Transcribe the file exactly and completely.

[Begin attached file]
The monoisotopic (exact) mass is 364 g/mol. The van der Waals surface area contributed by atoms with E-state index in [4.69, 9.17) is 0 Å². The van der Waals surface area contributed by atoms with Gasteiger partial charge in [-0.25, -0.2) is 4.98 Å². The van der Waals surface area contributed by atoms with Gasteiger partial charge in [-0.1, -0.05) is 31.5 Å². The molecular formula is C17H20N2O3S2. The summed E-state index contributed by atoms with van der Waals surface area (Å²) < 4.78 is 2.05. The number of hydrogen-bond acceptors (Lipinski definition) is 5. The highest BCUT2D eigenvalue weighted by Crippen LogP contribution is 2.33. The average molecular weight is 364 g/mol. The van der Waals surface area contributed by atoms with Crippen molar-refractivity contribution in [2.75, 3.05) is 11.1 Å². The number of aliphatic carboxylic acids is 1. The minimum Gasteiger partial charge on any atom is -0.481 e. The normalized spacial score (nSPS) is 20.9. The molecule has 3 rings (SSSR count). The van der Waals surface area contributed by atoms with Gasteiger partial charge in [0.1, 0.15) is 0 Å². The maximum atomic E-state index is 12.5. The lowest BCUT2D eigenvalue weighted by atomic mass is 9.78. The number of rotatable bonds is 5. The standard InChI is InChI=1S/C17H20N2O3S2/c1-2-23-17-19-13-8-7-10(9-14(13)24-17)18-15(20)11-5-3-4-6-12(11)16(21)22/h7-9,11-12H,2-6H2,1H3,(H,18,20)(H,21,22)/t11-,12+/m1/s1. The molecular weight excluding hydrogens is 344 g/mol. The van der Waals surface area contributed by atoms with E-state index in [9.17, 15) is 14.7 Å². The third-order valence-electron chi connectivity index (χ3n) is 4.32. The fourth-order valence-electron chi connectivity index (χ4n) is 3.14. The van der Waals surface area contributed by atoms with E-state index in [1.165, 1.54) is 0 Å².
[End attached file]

The monoisotopic (exact) mass is 364 g/mol. The van der Waals surface area contributed by atoms with E-state index in [4.69, 9.17) is 0 Å². The van der Waals surface area contributed by atoms with Gasteiger partial charge in [-0.25, -0.2) is 4.98 Å². The van der Waals surface area contributed by atoms with Gasteiger partial charge in [-0.1, -0.05) is 31.5 Å². The molecular formula is C17H20N2O3S2. The summed E-state index contributed by atoms with van der Waals surface area (Å²) < 4.78 is 2.05. The number of hydrogen-bond acceptors (Lipinski definition) is 5. The highest BCUT2D eigenvalue weighted by Crippen LogP contribution is 2.33. The average molecular weight is 364 g/mol. The van der Waals surface area contributed by atoms with Crippen molar-refractivity contribution in [2.75, 3.05) is 11.1 Å². The number of aliphatic carboxylic acids is 1. The minimum Gasteiger partial charge on any atom is -0.481 e. The normalized spacial score (nSPS) is 20.9. The molecule has 3 rings (SSSR count). The van der Waals surface area contributed by atoms with Gasteiger partial charge in [0.1, 0.15) is 0 Å². The maximum atomic E-state index is 12.5. The lowest BCUT2D eigenvalue weighted by atomic mass is 9.78. The number of rotatable bonds is 5. The standard InChI is InChI=1S/C17H20N2O3S2/c1-2-23-17-19-13-8-7-10(9-14(13)24-17)18-15(20)11-5-3-4-6-12(11)16(21)22/h7-9,11-12H,2-6H2,1H3,(H,18,20)(H,21,22)/t11-,12+/m1/s1. The molecular weight excluding hydrogens is 344 g/mol. The van der Waals surface area contributed by atoms with E-state index in [9.17, 15) is 14.7 Å². The third-order valence-electron chi connectivity index (χ3n) is 4.32. The fourth-order valence-electron chi connectivity index (χ4n) is 3.14. The van der Waals surface area contributed by atoms with E-state index in [1.165, 1.54) is 0 Å².